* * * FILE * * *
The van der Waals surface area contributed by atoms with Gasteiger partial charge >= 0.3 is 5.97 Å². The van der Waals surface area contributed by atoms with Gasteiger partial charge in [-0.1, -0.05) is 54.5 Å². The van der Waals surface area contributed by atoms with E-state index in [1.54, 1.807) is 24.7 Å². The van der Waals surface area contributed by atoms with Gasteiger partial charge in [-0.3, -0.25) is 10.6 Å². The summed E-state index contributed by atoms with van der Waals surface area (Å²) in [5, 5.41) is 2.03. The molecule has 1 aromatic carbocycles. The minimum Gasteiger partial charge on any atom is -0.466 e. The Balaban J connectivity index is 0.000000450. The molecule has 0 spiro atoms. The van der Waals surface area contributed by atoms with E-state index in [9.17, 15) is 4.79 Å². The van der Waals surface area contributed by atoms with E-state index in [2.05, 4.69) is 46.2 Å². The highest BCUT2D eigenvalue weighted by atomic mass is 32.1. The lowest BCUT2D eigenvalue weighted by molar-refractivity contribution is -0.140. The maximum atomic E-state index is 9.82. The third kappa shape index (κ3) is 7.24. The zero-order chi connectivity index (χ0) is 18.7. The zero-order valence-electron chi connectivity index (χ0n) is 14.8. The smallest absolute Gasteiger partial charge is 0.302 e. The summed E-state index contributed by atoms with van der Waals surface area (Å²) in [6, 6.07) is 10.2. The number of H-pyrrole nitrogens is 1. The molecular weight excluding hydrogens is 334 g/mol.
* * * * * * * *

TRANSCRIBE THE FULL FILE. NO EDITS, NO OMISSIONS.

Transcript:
The van der Waals surface area contributed by atoms with Gasteiger partial charge >= 0.3 is 5.97 Å². The van der Waals surface area contributed by atoms with Gasteiger partial charge in [-0.1, -0.05) is 54.5 Å². The van der Waals surface area contributed by atoms with E-state index in [1.54, 1.807) is 24.7 Å². The van der Waals surface area contributed by atoms with Gasteiger partial charge in [-0.3, -0.25) is 10.6 Å². The summed E-state index contributed by atoms with van der Waals surface area (Å²) in [5, 5.41) is 2.03. The molecule has 1 aromatic carbocycles. The minimum Gasteiger partial charge on any atom is -0.466 e. The Balaban J connectivity index is 0.000000450. The molecule has 0 spiro atoms. The van der Waals surface area contributed by atoms with E-state index in [9.17, 15) is 4.79 Å². The van der Waals surface area contributed by atoms with E-state index in [2.05, 4.69) is 46.2 Å². The highest BCUT2D eigenvalue weighted by atomic mass is 32.1. The lowest BCUT2D eigenvalue weighted by molar-refractivity contribution is -0.140. The maximum atomic E-state index is 9.82. The third kappa shape index (κ3) is 7.24. The zero-order chi connectivity index (χ0) is 18.7. The zero-order valence-electron chi connectivity index (χ0n) is 14.8. The smallest absolute Gasteiger partial charge is 0.302 e. The summed E-state index contributed by atoms with van der Waals surface area (Å²) in [6, 6.07) is 10.2. The number of H-pyrrole nitrogens is 1. The molecular weight excluding hydrogens is 334 g/mol.